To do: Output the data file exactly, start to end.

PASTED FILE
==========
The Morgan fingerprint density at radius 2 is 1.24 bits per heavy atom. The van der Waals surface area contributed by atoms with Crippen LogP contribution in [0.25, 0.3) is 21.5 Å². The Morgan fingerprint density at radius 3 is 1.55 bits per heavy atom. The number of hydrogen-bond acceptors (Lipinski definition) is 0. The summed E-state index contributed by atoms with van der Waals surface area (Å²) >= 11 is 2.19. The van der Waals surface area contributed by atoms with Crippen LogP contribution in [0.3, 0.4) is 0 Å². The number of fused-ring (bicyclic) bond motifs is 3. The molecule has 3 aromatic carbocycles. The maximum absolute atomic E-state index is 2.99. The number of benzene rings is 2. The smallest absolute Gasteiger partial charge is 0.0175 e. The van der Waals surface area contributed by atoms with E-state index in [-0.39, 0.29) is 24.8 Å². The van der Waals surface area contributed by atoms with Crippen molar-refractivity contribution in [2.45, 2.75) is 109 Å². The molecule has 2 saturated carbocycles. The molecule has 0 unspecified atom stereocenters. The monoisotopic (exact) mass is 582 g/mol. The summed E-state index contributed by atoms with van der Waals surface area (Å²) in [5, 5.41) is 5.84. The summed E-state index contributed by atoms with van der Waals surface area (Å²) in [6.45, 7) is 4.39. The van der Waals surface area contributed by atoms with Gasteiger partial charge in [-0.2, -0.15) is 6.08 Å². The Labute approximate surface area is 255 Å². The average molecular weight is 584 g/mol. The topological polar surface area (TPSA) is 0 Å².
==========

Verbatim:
The Morgan fingerprint density at radius 2 is 1.24 bits per heavy atom. The van der Waals surface area contributed by atoms with Crippen LogP contribution in [0.25, 0.3) is 21.5 Å². The Morgan fingerprint density at radius 3 is 1.55 bits per heavy atom. The number of hydrogen-bond acceptors (Lipinski definition) is 0. The summed E-state index contributed by atoms with van der Waals surface area (Å²) >= 11 is 2.19. The van der Waals surface area contributed by atoms with Crippen LogP contribution in [0.3, 0.4) is 0 Å². The number of fused-ring (bicyclic) bond motifs is 3. The molecule has 3 aromatic carbocycles. The maximum absolute atomic E-state index is 2.99. The number of benzene rings is 2. The smallest absolute Gasteiger partial charge is 0.0175 e. The van der Waals surface area contributed by atoms with E-state index in [-0.39, 0.29) is 24.8 Å². The van der Waals surface area contributed by atoms with Crippen molar-refractivity contribution in [2.45, 2.75) is 109 Å². The molecule has 2 saturated carbocycles. The molecule has 0 unspecified atom stereocenters. The monoisotopic (exact) mass is 582 g/mol. The summed E-state index contributed by atoms with van der Waals surface area (Å²) in [5, 5.41) is 5.84. The summed E-state index contributed by atoms with van der Waals surface area (Å²) in [6.45, 7) is 4.39. The van der Waals surface area contributed by atoms with Gasteiger partial charge in [-0.2, -0.15) is 6.08 Å². The Labute approximate surface area is 255 Å². The average molecular weight is 584 g/mol. The topological polar surface area (TPSA) is 0 Å².